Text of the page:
The Newest Four Seasons Hotel Hopes to Channel the Spirit of Fort Lauderdale
People who love Fort Lauderdale really love Fort Lauderdale. Take Evelyn Fortune Bartlett: the acclaimed painter, art patron, and South Florida socialite fondly remembered as the city's grande dame.
After her divorce from pharmaceutical heir Eli Lilly, Evelyn Fortune married the widowed Chicago artist Frederic Clay Bartlett in 1931. The pair soon began frequenting his property in then-rural Fort Lauderdale, with Evelyn lending her own eclectic aesthetic to the Caribbean-inspired residence known as the Bonnet House. She also enjoyed tending to the sprawling tropical gardens — bringing back plants from her world travels, and even adopting a troop of monkeys. Mrs. Bartlett wintered there into her advanced age, protecting the estate from developers as Fort Lauderdale rose up around her. Her death in 1997 was considered the end of an era.
"She really was the lady of Fort Lauderdale," Mazen Saleh told me when I visited from New York ahead of the property's opening. "We felt like there wasn't really a better way to represent the spirit of the place." Saleh, general manager of the new Four Seasons Hotel and Residences Fort Lauderdale, was telling me about the "Bonnet House" — a signature cocktail named after the nearby estate (now on the National Register of Historic Places). Many involved in the hotel's development visited the museum and botanical garden to learn more about the city's history; the lead mixologist took the opportunity to track down Evelyn's daiquiri recipe. Evelyn was known to make it by the pitcher, using the Rangpur limes that grew on the grounds.
The new Four Seasons opened on Mar. 3 on Fort Lauderdale Beach Boulevard, joining the brand's four existing Florida properties in Palm Beach, Miami, Surfside, and Orlando. The splashy opening might be somewhat of a surprise in this laid-back enclave 30 miles north of Miami. "It's been a while since the last luxury property opened here," Saleh explained, hence the desire to make sure the property feels in harmony with Fort Lauderdale at large. "It's been heartwarming to see the welcome we've gotten from locals," he continued. "The city's ready for it."
The hotel occupies a bright-white building designed by Miami architect Kobi Karp, with 22 stories of curved lines and wraparound terraces — reminiscent of the yachts that make this one of the boating capitals of the country.
"The location is unbeatable," architect Martin Brudnizki, whose design studio envisioned the hotel's restaurant and outdoor spaces, said. "I feel that Fort Lauderdale straddles the elegance and tradition of Palm Beach and the vibrancy of Miami."
Tara Bernerd, whose firm oversaw the design for the guest rooms and public spaces, was also excited by the possibility of Fort Lauderdale. "It was so different from what people told me," she told me of her first visit to the city. "Being able to cross the road from any hotel onto the beach, with the beautiful palms, reminded me almost of the Croisette in Cannes. Even though it's much closer to the Bahamas, there is that nostalgia of the Riviera."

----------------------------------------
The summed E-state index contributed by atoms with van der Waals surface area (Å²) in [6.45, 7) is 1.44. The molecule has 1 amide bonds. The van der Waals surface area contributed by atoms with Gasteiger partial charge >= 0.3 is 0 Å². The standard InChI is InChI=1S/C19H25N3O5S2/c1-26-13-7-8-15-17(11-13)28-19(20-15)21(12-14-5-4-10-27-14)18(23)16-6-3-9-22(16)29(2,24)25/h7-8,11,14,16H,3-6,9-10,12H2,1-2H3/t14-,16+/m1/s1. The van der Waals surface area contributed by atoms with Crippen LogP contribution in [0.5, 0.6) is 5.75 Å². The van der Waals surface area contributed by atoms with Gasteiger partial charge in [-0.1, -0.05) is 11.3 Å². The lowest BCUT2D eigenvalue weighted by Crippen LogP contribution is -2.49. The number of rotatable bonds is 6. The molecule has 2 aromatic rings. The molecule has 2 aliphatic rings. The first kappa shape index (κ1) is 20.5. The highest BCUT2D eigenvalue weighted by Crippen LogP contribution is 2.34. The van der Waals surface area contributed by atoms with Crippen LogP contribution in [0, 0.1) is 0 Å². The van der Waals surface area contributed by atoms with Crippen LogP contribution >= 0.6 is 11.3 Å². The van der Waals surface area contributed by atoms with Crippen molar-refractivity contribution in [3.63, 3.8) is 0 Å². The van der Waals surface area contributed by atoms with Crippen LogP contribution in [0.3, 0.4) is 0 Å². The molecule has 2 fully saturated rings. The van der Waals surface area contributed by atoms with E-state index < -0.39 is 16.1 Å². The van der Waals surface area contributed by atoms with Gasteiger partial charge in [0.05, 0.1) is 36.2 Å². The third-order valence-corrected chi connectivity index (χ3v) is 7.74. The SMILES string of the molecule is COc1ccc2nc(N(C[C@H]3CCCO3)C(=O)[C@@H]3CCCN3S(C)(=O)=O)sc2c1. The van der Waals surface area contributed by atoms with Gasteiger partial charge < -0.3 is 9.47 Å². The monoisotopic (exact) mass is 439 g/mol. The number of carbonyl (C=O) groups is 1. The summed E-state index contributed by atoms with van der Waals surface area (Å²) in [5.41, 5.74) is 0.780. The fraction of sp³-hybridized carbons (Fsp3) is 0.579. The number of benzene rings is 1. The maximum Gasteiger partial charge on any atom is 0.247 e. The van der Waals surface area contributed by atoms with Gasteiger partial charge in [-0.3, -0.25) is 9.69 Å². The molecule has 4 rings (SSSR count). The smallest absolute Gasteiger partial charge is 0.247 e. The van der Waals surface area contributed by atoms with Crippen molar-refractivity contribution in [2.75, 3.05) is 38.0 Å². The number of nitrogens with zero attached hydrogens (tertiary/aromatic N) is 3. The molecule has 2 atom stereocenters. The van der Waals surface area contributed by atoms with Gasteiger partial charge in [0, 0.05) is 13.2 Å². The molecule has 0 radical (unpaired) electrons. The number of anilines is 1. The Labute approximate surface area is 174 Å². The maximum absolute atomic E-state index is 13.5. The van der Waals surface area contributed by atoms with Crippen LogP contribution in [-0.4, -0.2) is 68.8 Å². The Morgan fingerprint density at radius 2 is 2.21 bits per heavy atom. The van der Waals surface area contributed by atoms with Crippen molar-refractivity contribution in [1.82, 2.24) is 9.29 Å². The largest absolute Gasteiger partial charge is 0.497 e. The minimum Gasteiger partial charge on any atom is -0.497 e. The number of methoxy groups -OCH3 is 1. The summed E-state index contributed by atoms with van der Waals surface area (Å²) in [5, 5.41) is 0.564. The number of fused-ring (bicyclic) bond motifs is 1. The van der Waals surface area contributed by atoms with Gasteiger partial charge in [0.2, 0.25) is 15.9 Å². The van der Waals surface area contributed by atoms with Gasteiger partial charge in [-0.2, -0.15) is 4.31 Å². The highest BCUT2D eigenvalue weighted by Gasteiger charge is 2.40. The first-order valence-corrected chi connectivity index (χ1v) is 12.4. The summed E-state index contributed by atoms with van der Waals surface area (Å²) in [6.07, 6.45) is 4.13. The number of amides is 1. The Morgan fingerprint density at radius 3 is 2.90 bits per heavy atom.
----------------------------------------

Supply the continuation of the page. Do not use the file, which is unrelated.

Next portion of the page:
Both heavy-hitting designers wanted to nod to that nautical nostalgia in a subtle way. At the restaurant, Brudnizki makes use of linens, sea grass, and marine colors that complement the ocean vistas from the dining room. For the 189 rooms and suites, Bernerd brought in brass accents and lacquered wood — calling to mind the sleek detailing on a Riva yacht — as well as stone floors, wicker headboards and sliding doors, and a palette of blues in some rooms, dusky blush and turquoise in others.
In each guest room, a low console shelf stretches along a full wall, then curves out into a sculptural window-facing desk with water views — whether it be the Atlantic or the city's famous canals and intercoastal islets. Bathrooms are stocked with Le Labo products in full sizes (there are no single-use plastics on property). The building is also shared with a number of residential units; those interested in an apartment-style stay can book hotel residences through Four Seasons' rental program.
Also designed by Tara Bernerd & Partners is the expansive wellness center, which includes a serene spa and ocean-view gym complete with "fitness wall" for virtual solo workouts. Two pools (and plenty of sunny lounge space) can be found on the third-level main deck, where Brudnizki took advantage of "the unbroken views of the ocean beyond." The platform seems to jut out over the Atlantic like the prow of a ship.
In Four Seasons style, food is impeccable and plentiful: the lobby lounge, Honey Fitz, quickly becomes a guest's center of orbit, transitioning from morning espresso and baked goods (by knockout pastry chef Christina Kaelberer) to a lunch spread for packing up a beach picnic. In the evening, it's a moody spot for a glass from the solid list of grower Champagnes and natural wines.
The culinary program is also helping bring the broader Fort Lauderdale community into the hotel to share a meal. Reservations are already hard to come by for the standout restaurant from chef Brandon Salomon — formerly of Florie's, Mauro Colagreco's restaurant at the Four Seasons resort in Palm Beach.
Salomon's seafood-focused menu explores the cuisine the Eastern Mediterranean: highlights from my dinner included steaming fresh pita and classic mezze (hummus, muhammara, baba ghanoush) garnished with edible flowers; small cubes of potato pavé, the chef's take on batata harra, with plenty of chili and paprika; and whole branzino stuffed with citrus and herbs, filleted tableside and bathed in smoky coriander chermoula. For a nightcap, I ordered the Bonnet House — fragrant with citrus and za'atar-infused maple syrup.
The restaurant's name? Evelyn's, of course.
For more information and to book a stay, visit fourseasons.com/fortlauderdale.
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